LEWISBURG — Veterans, village officials and other local residents celebrated Memorial Day by paying their respects to members of the U.S. Armed Forces who made “the ultimate sacrifice” in service to their country on Sunday, May 30. The ceremony took place in Roselawn Cemetery.
Rev. David Justice kicked off the proceedings by expressing gratitude for “all those men and women who have given their lives in service to this nation: those who died in battle or in peace time; those who suffered injuries that led to their deaths; and those who’ve suffered trauma or other mental health issues that caused them to take their own lives.”
“We give you thanks for this nation – for the freedoms and opportunities we enjoy,” Justice said. “We know that these things have come at a great cost.”
Mayor Marsha Jones thanked members of Disabled American Veterans and the Preble County Honor Guard for sponsoring the event, allowing the village to “carry on a tradition dating back to 1868.”
“Approximately 410 veterans are laid to rest in Roselawn Cemetery – ordinary people like us who answered the call to duty,” Jones said. “Our sorrow over their loss will never die. But if we remember them only in sorrow, we do them a disservice; we must make use of the opportunity to honor the dead by helping the living.”
Veteran and Harrison Township resident Fred Schreel then addressed the crowd.
“I’m honored to be chosen to speak here in my hometown; I grew up here, and graduated from Lewisburg-Union High School in 1964, part of the last class to do so,” Schreel said. “A year and a half later I was drafted into the Army; I served 14 months in Vietnam. My first child was born while I was there; when I first laid eyes on him, he was eight months old.
“I want to talk about heroes, and just what makes someone a hero,” Schreel continued. “When I was growing up in the 1950s, we kids played Army all the time; our heroes were our fathers, uncles, and in some cases older brothers. They were the ones we looked up to, and for good reason! They served when called upon, and that’s what a hero does.”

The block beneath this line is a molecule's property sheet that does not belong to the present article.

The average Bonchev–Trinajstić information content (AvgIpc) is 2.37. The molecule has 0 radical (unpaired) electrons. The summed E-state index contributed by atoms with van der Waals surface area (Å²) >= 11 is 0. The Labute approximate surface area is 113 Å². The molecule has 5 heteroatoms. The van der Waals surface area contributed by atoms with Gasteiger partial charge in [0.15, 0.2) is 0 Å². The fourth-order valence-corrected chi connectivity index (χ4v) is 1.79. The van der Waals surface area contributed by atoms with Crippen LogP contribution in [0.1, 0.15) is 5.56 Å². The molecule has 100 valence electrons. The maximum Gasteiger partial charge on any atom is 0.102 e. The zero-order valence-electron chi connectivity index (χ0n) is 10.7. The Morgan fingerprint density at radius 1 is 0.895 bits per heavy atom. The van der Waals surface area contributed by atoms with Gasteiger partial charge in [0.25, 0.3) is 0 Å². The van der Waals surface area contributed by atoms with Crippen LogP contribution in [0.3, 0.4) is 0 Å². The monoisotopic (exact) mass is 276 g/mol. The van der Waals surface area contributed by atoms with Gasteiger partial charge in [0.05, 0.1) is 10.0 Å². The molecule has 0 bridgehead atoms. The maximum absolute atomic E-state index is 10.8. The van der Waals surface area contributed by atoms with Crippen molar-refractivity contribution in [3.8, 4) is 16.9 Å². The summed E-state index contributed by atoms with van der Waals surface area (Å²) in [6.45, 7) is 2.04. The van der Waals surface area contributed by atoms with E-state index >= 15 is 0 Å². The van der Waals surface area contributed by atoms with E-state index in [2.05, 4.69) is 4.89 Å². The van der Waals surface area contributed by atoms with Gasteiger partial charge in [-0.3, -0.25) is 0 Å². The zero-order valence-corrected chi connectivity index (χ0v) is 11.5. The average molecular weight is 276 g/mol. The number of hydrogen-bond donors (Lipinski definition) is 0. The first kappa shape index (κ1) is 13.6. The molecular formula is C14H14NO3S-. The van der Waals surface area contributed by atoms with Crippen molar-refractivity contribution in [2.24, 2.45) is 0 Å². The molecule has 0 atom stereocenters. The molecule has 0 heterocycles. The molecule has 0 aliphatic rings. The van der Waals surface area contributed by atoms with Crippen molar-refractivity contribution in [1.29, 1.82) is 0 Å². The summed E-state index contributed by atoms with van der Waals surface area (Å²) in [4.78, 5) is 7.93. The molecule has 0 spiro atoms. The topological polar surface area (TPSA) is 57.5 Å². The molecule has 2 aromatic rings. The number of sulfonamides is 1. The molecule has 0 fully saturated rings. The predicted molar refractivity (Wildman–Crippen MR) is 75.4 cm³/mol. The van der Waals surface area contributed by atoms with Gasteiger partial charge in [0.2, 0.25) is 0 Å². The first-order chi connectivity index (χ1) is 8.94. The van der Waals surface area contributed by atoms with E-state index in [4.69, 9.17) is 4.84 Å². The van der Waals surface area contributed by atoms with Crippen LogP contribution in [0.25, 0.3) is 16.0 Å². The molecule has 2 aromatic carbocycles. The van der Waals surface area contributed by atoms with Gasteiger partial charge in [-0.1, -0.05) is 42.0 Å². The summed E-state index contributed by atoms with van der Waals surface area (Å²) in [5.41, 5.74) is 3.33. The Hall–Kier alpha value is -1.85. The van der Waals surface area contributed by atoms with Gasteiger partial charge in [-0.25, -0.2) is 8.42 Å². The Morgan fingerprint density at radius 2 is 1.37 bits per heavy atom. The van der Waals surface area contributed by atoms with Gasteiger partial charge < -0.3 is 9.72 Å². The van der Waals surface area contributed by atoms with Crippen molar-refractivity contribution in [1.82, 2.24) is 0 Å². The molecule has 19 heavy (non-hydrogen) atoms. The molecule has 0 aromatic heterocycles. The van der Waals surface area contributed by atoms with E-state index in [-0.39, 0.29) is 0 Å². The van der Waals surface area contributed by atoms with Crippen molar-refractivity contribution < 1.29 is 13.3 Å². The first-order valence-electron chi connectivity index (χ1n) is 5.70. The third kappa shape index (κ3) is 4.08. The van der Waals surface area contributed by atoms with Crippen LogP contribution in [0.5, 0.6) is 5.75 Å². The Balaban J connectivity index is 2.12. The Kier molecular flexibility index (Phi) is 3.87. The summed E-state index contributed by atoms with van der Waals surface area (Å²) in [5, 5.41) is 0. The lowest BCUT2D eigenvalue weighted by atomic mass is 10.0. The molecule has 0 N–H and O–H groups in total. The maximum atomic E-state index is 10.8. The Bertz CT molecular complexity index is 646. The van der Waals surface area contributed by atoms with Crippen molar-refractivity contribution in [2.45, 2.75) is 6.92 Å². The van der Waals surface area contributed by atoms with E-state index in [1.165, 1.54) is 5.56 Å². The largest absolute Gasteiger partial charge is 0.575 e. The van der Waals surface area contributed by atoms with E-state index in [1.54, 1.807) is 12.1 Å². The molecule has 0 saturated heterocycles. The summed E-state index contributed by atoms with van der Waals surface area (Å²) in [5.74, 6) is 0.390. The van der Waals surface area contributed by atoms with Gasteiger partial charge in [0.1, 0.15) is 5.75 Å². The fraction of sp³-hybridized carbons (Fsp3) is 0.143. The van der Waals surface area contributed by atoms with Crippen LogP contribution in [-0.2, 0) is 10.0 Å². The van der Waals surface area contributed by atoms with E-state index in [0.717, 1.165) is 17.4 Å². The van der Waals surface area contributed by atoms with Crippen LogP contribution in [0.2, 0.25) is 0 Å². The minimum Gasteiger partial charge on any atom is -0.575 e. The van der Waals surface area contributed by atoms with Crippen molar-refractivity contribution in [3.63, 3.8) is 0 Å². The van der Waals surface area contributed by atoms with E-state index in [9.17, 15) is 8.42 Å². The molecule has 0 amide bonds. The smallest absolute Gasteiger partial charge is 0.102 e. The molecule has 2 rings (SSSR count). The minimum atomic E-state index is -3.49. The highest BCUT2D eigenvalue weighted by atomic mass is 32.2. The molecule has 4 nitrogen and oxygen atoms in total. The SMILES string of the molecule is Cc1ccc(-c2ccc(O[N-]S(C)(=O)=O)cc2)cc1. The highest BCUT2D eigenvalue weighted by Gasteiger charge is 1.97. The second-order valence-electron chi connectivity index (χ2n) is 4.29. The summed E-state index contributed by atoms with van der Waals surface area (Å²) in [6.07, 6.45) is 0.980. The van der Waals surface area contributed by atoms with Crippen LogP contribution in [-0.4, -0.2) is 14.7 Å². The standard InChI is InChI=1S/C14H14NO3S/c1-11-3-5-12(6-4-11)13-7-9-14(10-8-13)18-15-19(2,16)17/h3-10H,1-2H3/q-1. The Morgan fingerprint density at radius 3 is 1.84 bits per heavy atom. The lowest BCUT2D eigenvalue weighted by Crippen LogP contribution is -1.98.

Schreel expressed thanks for the “new set of heroes” involved in the fight against COVID-19.
“First responders, EMTs, police, doctors, nurses, firemen, and all medical workers in general – they worked hours over and above what was asked of them,” Schreel said. “I don’t think any hero ever planned to do what won them their medals; it just happened, because they did their jobs.”
Schreel also gave thanks to those who lost limbs or suffered other debilitating injuries in the course of their service.
“They are the greatest heroes, because they live with that every day of their lives,” Schreel said.
Schreel closed his remarks by reciting a poem he’d written in honor of the occasion:
“We are Veterans, and yes, we do cry.
Sometimes it’s when we ask ourselves why?
Why was it a comrade who had to die?
When we think of those who did, tears form in each eye.”
“Other times it’s when we question why we are still here.
We do this more often than once or twice each year.
It happens when we hear ‘The Star-Spangled Banner,’
Or when they raise the flag up the pole and we see it so clear.”
“So when we’re together paying our respects on Memorial Day,
You may see the tears swell and run on their way.
Or when we lose a fellow comrade, and it’s hard to know just what to say.
The tears flow as we bow our heads and reflect on all this as we pray.”
“Yes, we do cry, and we are proud to say we are Veterans!”
Reach Anthony Baker at 937-683-4057 or on Facebook @mproperenglish